WWW: Weekend Wrental Wreviews 42

Let's see what I saw this week for Weekend Wrental Wreviews in my 42nd WWW:

1) Law Abiding Citizen:
With this film, Jamie Foxx is well on his way to becoming the next Denzel. Foxx plays a hotshot attorney trying a very difficult case, in which Gerard Butler has suffered a great personal loss in the wake of a home invasion. One of the two perpetrators testifies against the other, cutting a deal to reduce his sentence and avoid the death penalty. Butler is crushed, but the way the legal system works, Foxx has to take the deal and make sure they get at least one conviction. If they try to put both away, there's a chance both can go free. Foxx moves on with his life and career, starting a family and getting promoted. Ten years pass, over which time Butler plans his own justice, against all involved. It's a great thriller with some satisfying twists, and some very dark moments. The film manages to be unpleasant at times without being graphic, and shows how any good man can travel down a dark road in the name of good. The performances of the two leads and the supporting cast make for a fast-paced thriller. You're not sure who will be left standing at the end, and it shows how in the legal system everyone might operate in shades of gray.

2) Moon:
I don't want to give too much away, but this really showcases the range of Sam Rockwell, whose Sam Bell we first meet as a lone astronaut stationed on a lunar mining colony for three years with only a robot voiced by Kevin Spacey for company, and the occasional pre-recorded video message sent from home. As Sam starts to hallucinate, it seems as though isolation has taken its toll, but we soon learn that all is not as it seems. I'd recommend going in to the film cold, without watching a trailer, to add weight the film's largest revelation. Rockwell proves he can carry a movie mostly by himself, and it was nice to see a classic sci fi story that didn't involve shooting or aliens, rather a character study of isolation and loneliness that just happens to take place not on Earth. It's a little bit 2001 meets Cast Away, and Rockwell is the key ingredient in making the scenario work.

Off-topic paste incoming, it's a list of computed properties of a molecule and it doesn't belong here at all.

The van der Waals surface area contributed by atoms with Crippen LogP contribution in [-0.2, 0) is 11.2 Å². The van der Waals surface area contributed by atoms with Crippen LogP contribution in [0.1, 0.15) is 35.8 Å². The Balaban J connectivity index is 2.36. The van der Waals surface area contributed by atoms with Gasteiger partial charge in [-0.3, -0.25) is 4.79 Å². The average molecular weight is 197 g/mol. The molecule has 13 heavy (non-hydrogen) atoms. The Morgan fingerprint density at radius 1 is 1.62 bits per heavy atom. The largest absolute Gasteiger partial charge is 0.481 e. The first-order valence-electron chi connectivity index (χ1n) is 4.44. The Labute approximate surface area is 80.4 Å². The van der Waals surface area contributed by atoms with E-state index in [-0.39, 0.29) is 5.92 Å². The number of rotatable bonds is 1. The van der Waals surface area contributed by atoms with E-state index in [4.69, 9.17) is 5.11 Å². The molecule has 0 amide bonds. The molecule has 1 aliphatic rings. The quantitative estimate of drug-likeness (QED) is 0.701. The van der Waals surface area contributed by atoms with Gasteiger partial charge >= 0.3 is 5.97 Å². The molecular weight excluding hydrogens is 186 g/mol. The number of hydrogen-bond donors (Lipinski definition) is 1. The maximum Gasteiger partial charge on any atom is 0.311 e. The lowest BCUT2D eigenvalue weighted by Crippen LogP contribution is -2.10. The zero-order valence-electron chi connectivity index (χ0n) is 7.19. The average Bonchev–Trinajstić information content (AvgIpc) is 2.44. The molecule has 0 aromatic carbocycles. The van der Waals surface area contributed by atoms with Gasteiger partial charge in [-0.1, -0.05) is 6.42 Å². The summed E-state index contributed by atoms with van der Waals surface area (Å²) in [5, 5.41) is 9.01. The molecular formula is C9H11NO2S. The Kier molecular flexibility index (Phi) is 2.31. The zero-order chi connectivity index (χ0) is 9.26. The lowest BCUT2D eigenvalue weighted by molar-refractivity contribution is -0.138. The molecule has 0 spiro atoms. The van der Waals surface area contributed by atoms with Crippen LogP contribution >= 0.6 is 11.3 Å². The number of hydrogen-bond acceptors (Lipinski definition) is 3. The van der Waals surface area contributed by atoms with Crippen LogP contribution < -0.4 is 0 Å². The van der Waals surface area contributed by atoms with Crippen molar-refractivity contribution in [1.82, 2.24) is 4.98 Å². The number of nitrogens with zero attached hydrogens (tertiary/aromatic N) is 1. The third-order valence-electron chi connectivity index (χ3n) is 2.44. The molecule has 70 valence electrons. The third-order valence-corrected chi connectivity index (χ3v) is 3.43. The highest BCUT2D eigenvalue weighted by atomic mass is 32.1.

3) Death Race(2008):
In the future, criminals in prison compete against each other for their freedom. Instead of gladiators in a coliseum, they are drivers on a track, in a controlled environment. Like a video game, driving the cars over certain points in the track unlocks special features from offensive weapons like guns to defensive features like smoke or oil slicks. The basic premise has been seen dozens of times before, and of course this is even less original as a remake. Jason Statham, framed for a crime he didn't commit, finds himself inside prison walls and, due to his established driving ability, is soon behind the wheel competing for his freedom. Maybe the prison officials were fans of The Transporter? In any event, it's not long before we're in one fast paced driving scene after another. The only thing that makes races exciting sometimes, sadistically enough, are the crashes. Throw in a few gatling guns, and you might not have high art, but you do have entertainment. It is what it is.

More reviews to follow next week after I've spun a few more discs!



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